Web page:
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Shepu 蛇譜

Mar 25, 2021 © Ulrich Theobald

Shepu 蛇譜 a book on snakes written during the early Qing period 清 (1644-1911) by Chen Ding 陳鼎 (b. 1650), courtesy name Dingjiu 定九.

Although Chen hailed from the province of Jiangsu, he accompanied his father to Yunnan, where he lived for some time, and married a woman of a local tribe. Chen was very accustomed to the southern regions. He is better known for his biographical books Donglin liezhuan 東林列傳 and Liuxi waizhuan 留溪外傳. Chen also wrote a book on native marriage customs, Pangqian tusi hunli ji 滂黔土司婚禮記 (also known as Dongzhong fengtu ji 洞中風土記), a book on southwestern bamboos (Zhupu), and lychee (Lizhipu 荔枝譜).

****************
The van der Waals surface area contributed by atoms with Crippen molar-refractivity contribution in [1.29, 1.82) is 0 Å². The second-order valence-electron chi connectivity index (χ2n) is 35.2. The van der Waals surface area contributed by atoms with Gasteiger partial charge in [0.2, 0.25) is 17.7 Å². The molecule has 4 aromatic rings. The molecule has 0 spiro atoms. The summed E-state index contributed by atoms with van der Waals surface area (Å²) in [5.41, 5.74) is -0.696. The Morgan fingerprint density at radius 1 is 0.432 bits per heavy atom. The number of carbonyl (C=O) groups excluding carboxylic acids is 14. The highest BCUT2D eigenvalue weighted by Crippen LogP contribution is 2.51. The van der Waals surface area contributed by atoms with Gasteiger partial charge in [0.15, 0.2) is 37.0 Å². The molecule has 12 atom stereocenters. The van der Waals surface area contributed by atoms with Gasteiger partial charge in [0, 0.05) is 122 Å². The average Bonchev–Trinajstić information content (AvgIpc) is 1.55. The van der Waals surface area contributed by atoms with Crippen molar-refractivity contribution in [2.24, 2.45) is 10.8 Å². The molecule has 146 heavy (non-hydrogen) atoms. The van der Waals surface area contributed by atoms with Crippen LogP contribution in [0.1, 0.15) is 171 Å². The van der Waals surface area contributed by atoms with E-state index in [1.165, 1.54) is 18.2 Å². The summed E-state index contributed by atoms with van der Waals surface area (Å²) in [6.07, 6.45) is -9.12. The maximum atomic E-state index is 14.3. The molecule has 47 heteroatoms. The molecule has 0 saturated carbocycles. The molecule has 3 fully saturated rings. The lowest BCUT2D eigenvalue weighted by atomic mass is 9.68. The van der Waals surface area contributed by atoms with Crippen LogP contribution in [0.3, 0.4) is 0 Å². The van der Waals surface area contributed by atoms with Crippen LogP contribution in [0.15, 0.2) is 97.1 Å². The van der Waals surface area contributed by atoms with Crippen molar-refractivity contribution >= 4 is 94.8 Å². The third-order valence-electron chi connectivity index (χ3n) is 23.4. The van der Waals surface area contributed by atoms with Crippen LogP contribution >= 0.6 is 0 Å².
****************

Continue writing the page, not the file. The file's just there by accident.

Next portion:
The brief text of the Shepu is not a scholarly study, but a collection of 63 stories of extraordinary snakes (52 species or kinds) from south China, and the regions of non-Chinese populations in particular. The information Chen provides is helpful, and shows how snakes were used as domestic catchers of rats or to make food or medicine of. There are, however, a few errors, for instance, in identifying certain snakes as poisonous which are not.

The last part of the text is derived from the bizarre geography Shanhaijing 山海經. The text is included in the series Zhaodai congshu 昭代叢書 (part Bieji 別集).

Sources:
Li Xueqin 李學勤, Lü Wenyu 呂文郁, eds. (1996). Siku da cidian 四庫大辭典 (Changchun: Jilin dauxe chubanshe), Vol. 2, 1871.
Zhang Binglun 張秉倫 (1993). "Shejing tiyao《蛇譜》題要", in Gou Cuihua 茍萃華, ed. Zhongguo kexue jishu dianji tonghui 中國科學技術典籍通彙, part Shengwu 生物卷 (Zhengzhou: Henan jiaoyu chubanshe), Vol. 2, 757-758.
蜀漢 (221-263)